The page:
The first thing I do with the patient is to hold an extensive consultation and together we evaluate if they require any procedures. After this diagnostic communication with the patient, we assess the procedures, discuss any alternatives and choose the least invasive treatment that will give the most beneficial results, taking into accounts the patient’s lifestyle daily routine etc.
How much of your time do you spend teaching and how important is this to you?
Before Covid, I used to travel to teach every two weeks. For today I conduct virtual teaching and classes via virtual methods. I have a fellowship program in Istanbul, and I am currently organizing courses in London and Turkey. I believe education activities are similar to a river: if you let what you have to flow out, more will come.
On top of all of this, you have led several humanitarian programmes and emergency reconstructive surgery missions, from Syria to Sudan. Could you tell our readers a bit more about your experiences and the importance of these missions to you?
I am the Chair of Humanitarian Programs of ISAPS (International Society of Aesthetic & Plastic Surgery) and have actively led and joined volunteer missions to Kazakhstan, Syria and Georgia and also played a fundamental part in the rescue missions of the earthquakes in Turkey in 1999 and 2011.
Knowledge is power and achieving success in this sector, one that is highly regulated and specialised is vital. While no one could have prepared for the events of 2020, and the new reality presented by Covid-19, I have remained committed to helping those less fortunate who have suffered facial disfigurement but do not have access to plastic surgery care and have actively put forth my medical skills to improve the lives of others both in the UK, internationally and nationally. Because I have highly developed clinical skills and an exceptionally profound and in-depth understanding of aesthetics, I consider myself exceptionally fortunate to use this expertise and knowledge to make a difference in people’s lives, whatever their current circumstances, as I am aware that facial plastic and reconstructive surgery plays an important role in restoring personal self-esteem so that people and children may go on to live fulfilling lives. I undertake innovative and sustainable projects that provide tangible benefits to patients and their communities. When we are working in our nice and comfortable cities, it is easy to forget the shortages of available treatments in other parts of the same planet we are living on. Now at this very moment, there are children around the world who do not have access to medical treatment for their acute burns, acute traumas, congenital anomalies like cleft lip or palate, moreover, this need explodes if there is a natural mass-disasters, such as earthquakes.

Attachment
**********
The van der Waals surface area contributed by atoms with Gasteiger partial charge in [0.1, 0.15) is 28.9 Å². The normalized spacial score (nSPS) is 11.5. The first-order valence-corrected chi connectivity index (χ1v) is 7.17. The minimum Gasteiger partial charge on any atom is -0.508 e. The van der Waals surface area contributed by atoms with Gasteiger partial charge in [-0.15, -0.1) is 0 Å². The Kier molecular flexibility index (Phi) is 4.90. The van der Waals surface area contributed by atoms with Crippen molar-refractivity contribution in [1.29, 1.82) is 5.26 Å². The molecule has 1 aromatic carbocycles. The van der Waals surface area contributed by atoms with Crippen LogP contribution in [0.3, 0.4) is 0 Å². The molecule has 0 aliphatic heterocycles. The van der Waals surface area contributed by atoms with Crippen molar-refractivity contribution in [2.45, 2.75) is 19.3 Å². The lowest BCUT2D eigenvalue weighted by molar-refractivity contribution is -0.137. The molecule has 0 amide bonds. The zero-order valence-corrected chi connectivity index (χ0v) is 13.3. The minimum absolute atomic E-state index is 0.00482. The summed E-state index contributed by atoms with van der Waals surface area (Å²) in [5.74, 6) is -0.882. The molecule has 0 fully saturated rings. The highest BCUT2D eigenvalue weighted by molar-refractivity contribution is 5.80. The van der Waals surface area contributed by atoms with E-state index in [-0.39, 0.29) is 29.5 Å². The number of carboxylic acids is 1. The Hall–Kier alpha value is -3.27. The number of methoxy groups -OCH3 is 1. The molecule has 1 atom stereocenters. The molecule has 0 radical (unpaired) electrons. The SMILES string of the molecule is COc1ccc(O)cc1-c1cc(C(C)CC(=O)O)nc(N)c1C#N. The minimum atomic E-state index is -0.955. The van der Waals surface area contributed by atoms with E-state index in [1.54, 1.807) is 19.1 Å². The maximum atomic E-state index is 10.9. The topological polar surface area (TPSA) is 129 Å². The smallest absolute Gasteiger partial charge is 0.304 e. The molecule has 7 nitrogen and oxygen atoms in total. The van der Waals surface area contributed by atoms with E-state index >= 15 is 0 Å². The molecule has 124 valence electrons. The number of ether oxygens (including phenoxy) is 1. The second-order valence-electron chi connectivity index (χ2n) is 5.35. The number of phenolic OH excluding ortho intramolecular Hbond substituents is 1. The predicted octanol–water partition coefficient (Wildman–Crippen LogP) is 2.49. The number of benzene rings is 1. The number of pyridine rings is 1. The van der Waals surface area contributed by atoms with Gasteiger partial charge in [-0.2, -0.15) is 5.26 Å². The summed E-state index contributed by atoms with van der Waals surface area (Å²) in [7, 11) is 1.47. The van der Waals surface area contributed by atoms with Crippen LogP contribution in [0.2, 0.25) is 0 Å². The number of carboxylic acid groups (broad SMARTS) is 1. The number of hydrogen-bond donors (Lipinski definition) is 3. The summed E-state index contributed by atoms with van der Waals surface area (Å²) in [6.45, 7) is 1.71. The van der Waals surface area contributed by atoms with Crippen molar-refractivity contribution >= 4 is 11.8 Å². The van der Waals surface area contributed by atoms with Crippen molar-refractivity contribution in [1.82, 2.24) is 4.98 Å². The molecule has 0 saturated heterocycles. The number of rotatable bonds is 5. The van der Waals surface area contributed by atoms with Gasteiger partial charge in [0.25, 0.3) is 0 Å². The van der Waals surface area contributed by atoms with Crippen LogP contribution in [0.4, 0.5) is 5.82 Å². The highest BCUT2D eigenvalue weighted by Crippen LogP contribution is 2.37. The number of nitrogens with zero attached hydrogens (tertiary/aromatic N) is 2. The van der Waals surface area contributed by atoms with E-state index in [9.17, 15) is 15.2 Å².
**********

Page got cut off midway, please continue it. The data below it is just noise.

I believe my profession cannot be undertaken purely for economic reasons and I believe every doctor has an internal urge to help fellow human beings and the community. Even though the work and procedures I undertake are mainly performed in a private practice, the missions I am part of are the most satisfying and rewarding work I do
How much has the world of plastic surgery developed and where do you see it heading in the future?
I think all different disciplines of science, which are trying to stop and reverse ageing are merging. We surgeons are starting to work together with basic scientists. Facial operations incorporate embryonic exosome subtracts to rejuvenate skin. Our stem cells can be harvested from our own body and utilised anywhere they are needed.
The war against mortality is becoming more and more widespread, and plastic surgeons are spearheading this eternal quest.
Pretty much evolved today into the very network of our social life. As human life is expanding, we are the ones who are keeping the beauty and physical condition in place.
How has the last year affected your industry?
Our industry is growing, and I believe because of the zoom meetings and virtual consultations. Patients could recover post-operatively in lockdown and if they needed to venture out, any facial recovery procedures could be hidden behind their surgical mask.
What is next for Dr Tunc Tiryaki?
I am a member of the Royal Ocean racing clubs, and my ultimate goal is to partake in the Atlantic race. But of course, we will continue educating young plastic surgeons, improve the quality of our services and continue on the quest to search for better treatment methods.
Did season 2 of HBO's The White Lotus fail to quench your thirst for an Italian summer of great food, sunshine and spoiler alert, a bunch of murders taking place on a yacht? Whilst we can't ensure that the latter won't happen, contributor Pete Thompson is here to warrant that you most definitely will experience la dolce vita at the ADLER Spa Resort in Sicily.
We're kickstarting this travel series in Copenhagen, a culinary capital and city of hygge! A perfect, picturesque destination for you and a loved one to visit this Valentine's Day; whilst you're there, stay in one of the most luxurious hotels in Scandinavia.